Early on in the coronavirus pandemic, Singapore was praised as a shining example of how to handle the new virus. The World Health Organization pointed out that Singapore’s aggressive contact tracing allowed the city-state to quickly identify and isolate any new cases. It quickly shut down clusters of cases and kept most of its economy — and its schools — open. Through the beginning of April, Singapore had recorded fewer than 600 cases.
Projections from an internal report show that the Centers for Disease Control and Prevention forecast about 200,000 new cases each day by the end of the month.
NEW! From the FLARE Team:
Khalifa University of Science and Technology announced Sunday that researchers from its Centre for Biotechnology and the Centre for Membranes and Advanced Water Technology, in collaboration with other stakeholders, are working on a project for the monitoring of the SARS-CoV-2 virus in municipal wastewater, as a method for the early detection and to track the spread of COVID-19 among the general population.
As case numbers of COVID-19 continue to rise around the world, we are starting to see an increasing number of reports of neurological symptoms. Some studies report that over a third of patients show neurological symptoms. In the vast majority of cases, Covid-19 is a respiratory infection that causes fever, aches, tiredness, sore throat, cough, and, in more severe cases, shortness of breath and respiratory distress. Yet we now understand that Covid-19 can also infect cells outside of the respiratory tract and cause a wide range of symptoms from the gastrointestinal disease (diarrhea and nausea) to heart damage and blood clotting disorders. It appears that we have to add neurological symptoms to this list, too.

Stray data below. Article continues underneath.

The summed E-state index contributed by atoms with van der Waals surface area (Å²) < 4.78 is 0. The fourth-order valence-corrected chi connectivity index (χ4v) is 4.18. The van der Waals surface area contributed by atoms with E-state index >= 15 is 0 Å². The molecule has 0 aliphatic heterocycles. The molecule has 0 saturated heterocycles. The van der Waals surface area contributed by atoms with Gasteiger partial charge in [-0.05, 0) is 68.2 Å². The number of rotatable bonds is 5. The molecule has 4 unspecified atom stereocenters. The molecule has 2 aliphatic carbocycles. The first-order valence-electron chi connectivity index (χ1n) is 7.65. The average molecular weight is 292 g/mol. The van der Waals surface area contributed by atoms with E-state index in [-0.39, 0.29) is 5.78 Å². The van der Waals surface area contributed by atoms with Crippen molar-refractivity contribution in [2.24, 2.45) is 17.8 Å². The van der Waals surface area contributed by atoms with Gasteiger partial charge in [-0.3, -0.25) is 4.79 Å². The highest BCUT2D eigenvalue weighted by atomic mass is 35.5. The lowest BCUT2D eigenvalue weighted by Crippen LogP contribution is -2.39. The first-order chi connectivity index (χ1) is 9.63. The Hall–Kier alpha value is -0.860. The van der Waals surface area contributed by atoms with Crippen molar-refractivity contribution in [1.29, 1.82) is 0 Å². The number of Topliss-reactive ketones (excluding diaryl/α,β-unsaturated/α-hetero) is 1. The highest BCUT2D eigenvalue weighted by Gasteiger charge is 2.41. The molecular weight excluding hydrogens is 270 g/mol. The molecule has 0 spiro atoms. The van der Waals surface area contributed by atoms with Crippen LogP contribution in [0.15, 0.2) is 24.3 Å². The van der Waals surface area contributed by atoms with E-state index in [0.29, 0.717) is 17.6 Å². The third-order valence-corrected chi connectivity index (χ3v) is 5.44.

Researchers have shown that the novel coronavirus can infect and multiply in cells of the human intestines. [Related Study]
Ala Stanford is a doctor, but right now her office is a parking lot, a street corner, the sidewalk outside of a Philadelphia Baptist church. Stanford leads a mobile unit of doctors who are bringing free Covid-19 testing to the neighborhoods in Philadelphia that are being hit hardest by the virus: underserved black communities. Across the United States, black Americans are contracting and dying of Covid-19 at wildly disproportionate rates, and in some areas, they aren’t being tested for the virus nearly as frequently as their white peers, either.
The toll is grim at the Redwood Springs Healthcare Center in Visalia, site of California’s deadliest coronavirus outbreak in a nursing home. As of Thursday, 115 residents had tested positive for COVID-19, 61 staff were infected and 26 residents were dead.
A federal strike force is headed to Amarillo in response to a surge of coronavirus cases tied to meatpacking plants in the area.
Moderna, Inc. and Lonza Group AG announced a global agreement to manufacture one billion doses of Moderna’s proposed vaccine every year, to be produced in the United States in July.
Russia seems to be in full coronavirus panic. Their Prime Minister, Mikhail Mishustin, is the second high ranking official to be stricken by COVID-19. Boris Johnson of the UK was first.
The Marshall Project is collecting data on COVID-19 infections in state and federal prisons. See how the virus has affected correctional facilities where you live.